Voice of the unheard & home to the homeless
Front Page  
 
 Latest News
 
 Articles and Analysies
 
 Press Releases
 
 Photo Gallery
 
 About Sudan
 
 Cards
 
  Sudanese Music
  Sudanese Links
  Discussion Board
 
  2006 News Archives
 
  2006 Articles Archives
  2006 Press R.Archives
 
  2005 News Archives
 
  2005 Articles Archives
  2005 Press R.Archives
  PC&Internet Forum
  Poll System
  Tell A Friend
  Upload Your Picture
  Contact Us


Search

Latest News Last Updated: Jan 8, 2010 - 6:19:35 AM

ANALYSIS-Independent south Sudan must manage high expectations
Sudaneseonline.com

Email this article
 Printer friendly page
 

Print | Close this window

ANALYSIS-Independent south Sudan must manage high expectations

Fri Jan 8, 2010 11:32am GMT
* Analysts fear tribal violence if south Sudan secedes

* Inexperienced government shown some repressive tendencies

* Many dissatisfied with corruption and poor services



By Skye Wheeler

JUBA, Sudan, Jan 8 (Reuters) - After decades of war fought for freedom from repression, south Sudan will vote in one year on independence, but analysts fear a choice to separate will bring long-simmering problems in the south to the boil.

Tribal divisions, lack of security outside towns, inexperienced government, corruption and signs that the semi-autonomous authority in the south has showing signs of repression have raised fears that an independent south Sudan may not end the problems faced by its people.

"The post-independence period -- when the common denominator of self-determination is gone -- could be marked by significant infighting and increased conflict on tribal lines," Zachary Vertin from the International Crisis Group think-tank said.

Sudan watchers fear that without the unifying goal of an independent south to fight for, discontent may grow over the government's poor provision of basic services, corruption and bad behaviour by the south's ill-trained army.

Delayed and reluctant implementation of the 2005 peace deal between north and south, which promised democratic transformation, power and wealth sharing, elections and the prized referendum, has led many southerners to say they will vote to separate on Jan. 9, 2011.

The former rebel Sudan People's Liberation Movement (SPLM), which fought the Islamic northern government over ideology, religion, ethnicity and oil and which dominates the south's government, was kept busy ensuring the deal was implemented, leaving unresolved tensions under south Sudan's surface.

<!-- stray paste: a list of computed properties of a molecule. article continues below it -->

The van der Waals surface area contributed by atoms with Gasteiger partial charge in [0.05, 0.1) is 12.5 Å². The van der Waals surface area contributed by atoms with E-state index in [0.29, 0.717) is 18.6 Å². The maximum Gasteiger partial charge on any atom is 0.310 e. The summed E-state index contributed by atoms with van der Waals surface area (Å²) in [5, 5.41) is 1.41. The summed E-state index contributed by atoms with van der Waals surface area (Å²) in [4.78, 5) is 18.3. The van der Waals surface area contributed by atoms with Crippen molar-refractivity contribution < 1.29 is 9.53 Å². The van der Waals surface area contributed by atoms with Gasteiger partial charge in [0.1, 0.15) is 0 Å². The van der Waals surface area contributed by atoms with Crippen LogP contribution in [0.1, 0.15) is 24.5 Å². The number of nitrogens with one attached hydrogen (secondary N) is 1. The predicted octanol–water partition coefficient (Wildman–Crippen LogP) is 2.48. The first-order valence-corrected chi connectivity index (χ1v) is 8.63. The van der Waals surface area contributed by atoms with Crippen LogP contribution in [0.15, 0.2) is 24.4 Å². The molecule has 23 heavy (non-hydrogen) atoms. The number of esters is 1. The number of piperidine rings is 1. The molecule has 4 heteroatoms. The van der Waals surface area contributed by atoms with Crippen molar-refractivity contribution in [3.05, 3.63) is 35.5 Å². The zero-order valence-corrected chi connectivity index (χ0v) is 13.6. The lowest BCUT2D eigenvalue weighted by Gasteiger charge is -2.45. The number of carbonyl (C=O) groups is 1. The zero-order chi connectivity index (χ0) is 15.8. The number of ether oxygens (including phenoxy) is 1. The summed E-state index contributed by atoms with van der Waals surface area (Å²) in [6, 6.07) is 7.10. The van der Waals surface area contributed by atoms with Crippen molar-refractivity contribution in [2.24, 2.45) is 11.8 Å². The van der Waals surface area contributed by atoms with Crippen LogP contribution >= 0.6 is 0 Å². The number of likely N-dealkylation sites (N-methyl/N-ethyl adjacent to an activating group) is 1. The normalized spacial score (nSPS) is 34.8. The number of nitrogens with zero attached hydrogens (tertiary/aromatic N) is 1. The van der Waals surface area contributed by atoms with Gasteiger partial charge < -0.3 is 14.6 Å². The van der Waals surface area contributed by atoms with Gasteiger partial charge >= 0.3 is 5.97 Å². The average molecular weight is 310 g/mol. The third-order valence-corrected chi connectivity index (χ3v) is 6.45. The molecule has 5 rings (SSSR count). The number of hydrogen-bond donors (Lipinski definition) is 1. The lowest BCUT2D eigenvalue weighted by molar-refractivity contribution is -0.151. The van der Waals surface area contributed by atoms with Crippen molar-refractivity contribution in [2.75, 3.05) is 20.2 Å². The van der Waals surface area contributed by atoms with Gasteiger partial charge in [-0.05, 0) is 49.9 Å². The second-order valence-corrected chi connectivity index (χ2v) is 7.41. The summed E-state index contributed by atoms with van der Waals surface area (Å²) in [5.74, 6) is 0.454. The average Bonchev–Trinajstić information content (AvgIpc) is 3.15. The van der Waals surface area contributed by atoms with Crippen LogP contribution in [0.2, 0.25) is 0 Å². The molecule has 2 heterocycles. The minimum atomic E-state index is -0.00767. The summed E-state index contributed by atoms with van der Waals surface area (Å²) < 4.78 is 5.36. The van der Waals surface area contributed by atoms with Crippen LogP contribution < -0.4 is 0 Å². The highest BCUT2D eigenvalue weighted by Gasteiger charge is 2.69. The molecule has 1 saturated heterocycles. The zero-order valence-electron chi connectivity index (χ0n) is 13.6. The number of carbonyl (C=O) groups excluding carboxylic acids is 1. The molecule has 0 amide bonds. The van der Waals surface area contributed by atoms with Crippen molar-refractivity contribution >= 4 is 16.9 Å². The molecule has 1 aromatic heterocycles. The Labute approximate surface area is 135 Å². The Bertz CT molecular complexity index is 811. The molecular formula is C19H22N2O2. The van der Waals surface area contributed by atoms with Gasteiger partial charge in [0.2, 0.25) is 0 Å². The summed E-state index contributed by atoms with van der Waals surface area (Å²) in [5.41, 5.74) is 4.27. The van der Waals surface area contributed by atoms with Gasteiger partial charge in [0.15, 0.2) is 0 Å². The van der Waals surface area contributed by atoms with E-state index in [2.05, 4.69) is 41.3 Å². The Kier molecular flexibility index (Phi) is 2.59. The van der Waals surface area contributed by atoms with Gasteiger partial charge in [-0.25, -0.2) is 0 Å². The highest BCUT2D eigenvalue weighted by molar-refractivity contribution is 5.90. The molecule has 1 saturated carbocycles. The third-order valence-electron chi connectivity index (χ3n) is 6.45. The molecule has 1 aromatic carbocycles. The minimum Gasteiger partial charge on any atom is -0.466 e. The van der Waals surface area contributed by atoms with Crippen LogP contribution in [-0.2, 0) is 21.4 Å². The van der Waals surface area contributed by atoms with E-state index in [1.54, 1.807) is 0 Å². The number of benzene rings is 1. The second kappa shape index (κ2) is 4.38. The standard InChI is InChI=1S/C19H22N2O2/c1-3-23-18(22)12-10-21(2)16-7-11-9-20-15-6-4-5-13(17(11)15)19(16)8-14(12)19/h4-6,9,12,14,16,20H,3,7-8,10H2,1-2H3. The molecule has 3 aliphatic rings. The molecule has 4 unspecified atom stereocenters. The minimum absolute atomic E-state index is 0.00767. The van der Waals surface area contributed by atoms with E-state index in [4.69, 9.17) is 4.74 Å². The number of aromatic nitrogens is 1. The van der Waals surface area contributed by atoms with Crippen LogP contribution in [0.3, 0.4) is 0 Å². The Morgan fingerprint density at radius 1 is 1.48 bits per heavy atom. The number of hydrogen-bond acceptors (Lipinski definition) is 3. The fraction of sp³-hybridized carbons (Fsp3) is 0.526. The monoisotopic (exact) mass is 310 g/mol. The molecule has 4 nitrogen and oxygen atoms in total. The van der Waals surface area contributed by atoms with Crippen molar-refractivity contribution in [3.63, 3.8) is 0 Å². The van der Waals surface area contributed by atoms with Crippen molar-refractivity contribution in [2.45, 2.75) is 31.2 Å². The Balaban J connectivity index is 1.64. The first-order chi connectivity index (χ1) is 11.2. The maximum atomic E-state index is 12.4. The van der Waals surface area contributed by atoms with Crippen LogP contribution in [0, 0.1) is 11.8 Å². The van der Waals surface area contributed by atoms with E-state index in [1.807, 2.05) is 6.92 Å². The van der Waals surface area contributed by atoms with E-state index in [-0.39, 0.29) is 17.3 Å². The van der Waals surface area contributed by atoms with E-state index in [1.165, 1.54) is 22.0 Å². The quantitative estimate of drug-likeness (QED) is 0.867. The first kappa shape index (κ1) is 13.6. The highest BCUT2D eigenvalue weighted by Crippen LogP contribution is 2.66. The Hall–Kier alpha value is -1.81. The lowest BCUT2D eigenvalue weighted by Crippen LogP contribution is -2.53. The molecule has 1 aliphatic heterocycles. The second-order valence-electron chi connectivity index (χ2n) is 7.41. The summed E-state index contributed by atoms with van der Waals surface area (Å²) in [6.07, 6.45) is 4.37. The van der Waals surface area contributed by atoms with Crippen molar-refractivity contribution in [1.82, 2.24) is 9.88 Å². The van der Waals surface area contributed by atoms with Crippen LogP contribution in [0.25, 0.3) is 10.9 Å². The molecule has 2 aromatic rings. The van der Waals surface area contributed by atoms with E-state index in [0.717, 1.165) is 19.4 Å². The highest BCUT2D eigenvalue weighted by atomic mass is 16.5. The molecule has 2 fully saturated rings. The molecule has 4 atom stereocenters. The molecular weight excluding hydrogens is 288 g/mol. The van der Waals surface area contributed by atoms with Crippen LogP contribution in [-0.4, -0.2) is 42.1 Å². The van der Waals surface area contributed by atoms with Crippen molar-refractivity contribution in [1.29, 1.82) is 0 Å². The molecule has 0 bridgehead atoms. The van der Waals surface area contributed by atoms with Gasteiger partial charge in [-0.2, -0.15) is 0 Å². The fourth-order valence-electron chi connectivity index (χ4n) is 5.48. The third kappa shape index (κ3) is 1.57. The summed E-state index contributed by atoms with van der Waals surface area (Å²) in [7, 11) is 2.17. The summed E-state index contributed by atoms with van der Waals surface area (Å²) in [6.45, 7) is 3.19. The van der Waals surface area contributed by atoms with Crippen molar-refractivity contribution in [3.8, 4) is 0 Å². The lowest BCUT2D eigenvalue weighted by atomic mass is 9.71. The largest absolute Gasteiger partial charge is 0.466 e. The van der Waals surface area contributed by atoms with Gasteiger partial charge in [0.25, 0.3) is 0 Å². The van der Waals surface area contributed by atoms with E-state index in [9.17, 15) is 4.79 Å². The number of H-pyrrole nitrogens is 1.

Ethnic disunity was highlighted in 2009 when 2,500 lives were lost in inter-tribal violence. Many of the dead were women and children killed in ruthless, apparently highly organized attacks on large villages.

Southerners have accused Khartoum of arming rival tribal groups -- as they did during the war -- but have been unable to provide conclusive proof. Some believe rivalries among southern politicians and a security vacuum outside urban centres are to blame.

"Political jockeying is likely to intensify as elections and the referendum approach," Vertin told Reuters. "A high degree of cooperation is necessary if they are to forge a new and viable state."

It has been a bloody process to disarm a people bristling with weapons after decades of civil war which has claimed 2 million lives and driven 4 million from their homes.

"Many communities have doubts about the (army's) capacity to protect disarmed communities," a report by the independent U.S. Institute of Peace said. "Disarmament efforts have often been perceived as biased ... and asymmetrical."

The massive army, whose salaries the south has struggled to pay, has seen infighting and is accused of human rights abuses.

"In general (it) is not a united army, but rather a collection of former militias and ethnic groups, and a constant balancing act is needed to keep them together," a report by the non-governmental Dutch organization IKV Pax Christi said.

Foreigners, especially tens of thousands of east Africans who form a vital part of the nascent economy, complain of rough treatment with five Kenyans shot last month. Most northern Sudanese have left the south after attacks on their businesses since 2005.

Some political parties have complained of harassment. A splinter group led by former SPLM Foreign Minister Lam Akol are petitioning the constitutional court after saying the south Sudan government has arrested their leaders and shut them down.

And journalists have sometimes faced harassment they say contravenes press freedoms enshrined in the constitution. Many worry about a proposed media law's tough licensing requirements.

"Certainly, licensing would be used to control or refuse renewal to independent media outlets that are seen to be either critical of government or posing threats to vested interests," said Hakim Moi of the Association of Media in South Sudan. (Editing by Opheera McDoom)